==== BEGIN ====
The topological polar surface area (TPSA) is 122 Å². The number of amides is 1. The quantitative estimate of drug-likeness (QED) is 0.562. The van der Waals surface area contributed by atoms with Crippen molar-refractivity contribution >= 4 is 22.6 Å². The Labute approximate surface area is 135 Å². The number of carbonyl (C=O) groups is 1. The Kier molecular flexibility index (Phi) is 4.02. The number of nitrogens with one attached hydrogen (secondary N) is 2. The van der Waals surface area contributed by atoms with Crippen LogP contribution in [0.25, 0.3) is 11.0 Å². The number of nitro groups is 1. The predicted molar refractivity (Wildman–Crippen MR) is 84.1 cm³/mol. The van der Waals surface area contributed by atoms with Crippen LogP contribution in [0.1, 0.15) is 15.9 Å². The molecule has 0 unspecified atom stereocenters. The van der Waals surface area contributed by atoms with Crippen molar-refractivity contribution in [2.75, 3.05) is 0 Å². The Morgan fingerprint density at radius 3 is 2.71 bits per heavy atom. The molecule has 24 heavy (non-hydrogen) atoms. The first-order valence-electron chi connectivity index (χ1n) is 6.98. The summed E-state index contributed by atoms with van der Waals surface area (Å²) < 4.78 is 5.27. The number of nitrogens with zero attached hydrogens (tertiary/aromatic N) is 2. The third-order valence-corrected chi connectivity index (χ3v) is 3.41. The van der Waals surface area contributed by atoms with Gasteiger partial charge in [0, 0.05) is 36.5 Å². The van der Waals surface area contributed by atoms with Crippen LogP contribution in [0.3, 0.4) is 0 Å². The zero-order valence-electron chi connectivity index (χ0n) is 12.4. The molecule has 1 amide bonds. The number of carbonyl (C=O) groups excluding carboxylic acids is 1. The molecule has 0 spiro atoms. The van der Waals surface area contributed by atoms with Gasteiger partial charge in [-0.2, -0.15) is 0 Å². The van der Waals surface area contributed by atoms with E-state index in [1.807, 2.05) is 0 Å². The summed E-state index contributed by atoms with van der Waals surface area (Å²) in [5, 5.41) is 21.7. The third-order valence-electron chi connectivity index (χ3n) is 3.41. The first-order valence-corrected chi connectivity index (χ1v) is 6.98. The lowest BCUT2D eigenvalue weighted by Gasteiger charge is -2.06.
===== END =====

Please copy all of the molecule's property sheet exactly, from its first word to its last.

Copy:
The topological polar surface area (TPSA) is 122 Å². The number of amides is 1. The quantitative estimate of drug-likeness (QED) is 0.562. The van der Waals surface area contributed by atoms with Crippen molar-refractivity contribution >= 4 is 22.6 Å². The Labute approximate surface area is 135 Å². The number of carbonyl (C=O) groups is 1. The Kier molecular flexibility index (Phi) is 4.02. The number of nitrogens with one attached hydrogen (secondary N) is 2. The van der Waals surface area contributed by atoms with Crippen LogP contribution in [0.25, 0.3) is 11.0 Å². The number of nitro groups is 1. The predicted molar refractivity (Wildman–Crippen MR) is 84.1 cm³/mol. The van der Waals surface area contributed by atoms with Crippen LogP contribution in [0.1, 0.15) is 15.9 Å². The molecule has 0 unspecified atom stereocenters. The van der Waals surface area contributed by atoms with Crippen molar-refractivity contribution in [2.75, 3.05) is 0 Å². The Morgan fingerprint density at radius 3 is 2.71 bits per heavy atom. The molecule has 24 heavy (non-hydrogen) atoms. The first-order valence-electron chi connectivity index (χ1n) is 6.98. The summed E-state index contributed by atoms with van der Waals surface area (Å²) < 4.78 is 5.27. The number of nitrogens with zero attached hydrogens (tertiary/aromatic N) is 2. The third-order valence-corrected chi connectivity index (χ3v) is 3.41. The van der Waals surface area contributed by atoms with Gasteiger partial charge in [0, 0.05) is 36.5 Å². The van der Waals surface area contributed by atoms with Crippen LogP contribution in [0.3, 0.4) is 0 Å². The zero-order valence-electron chi connectivity index (χ0n) is 12.4. The molecule has 1 amide bonds. The number of carbonyl (C=O) groups excluding carboxylic acids is 1. The molecule has 0 spiro atoms. The van der Waals surface area contributed by atoms with Gasteiger partial charge in [-0.2, -0.15) is 0 Å². The van der Waals surface area contributed by atoms with E-state index in [1.807, 2.05) is 0 Å². The summed E-state index contributed by atoms with van der Waals surface area (Å²) in [5, 5.41) is 21.7. The third-order valence-electron chi connectivity index (χ3n) is 3.41. The first-order valence-corrected chi connectivity index (χ1v) is 6.98. The lowest BCUT2D eigenvalue weighted by Gasteiger charge is -2.06.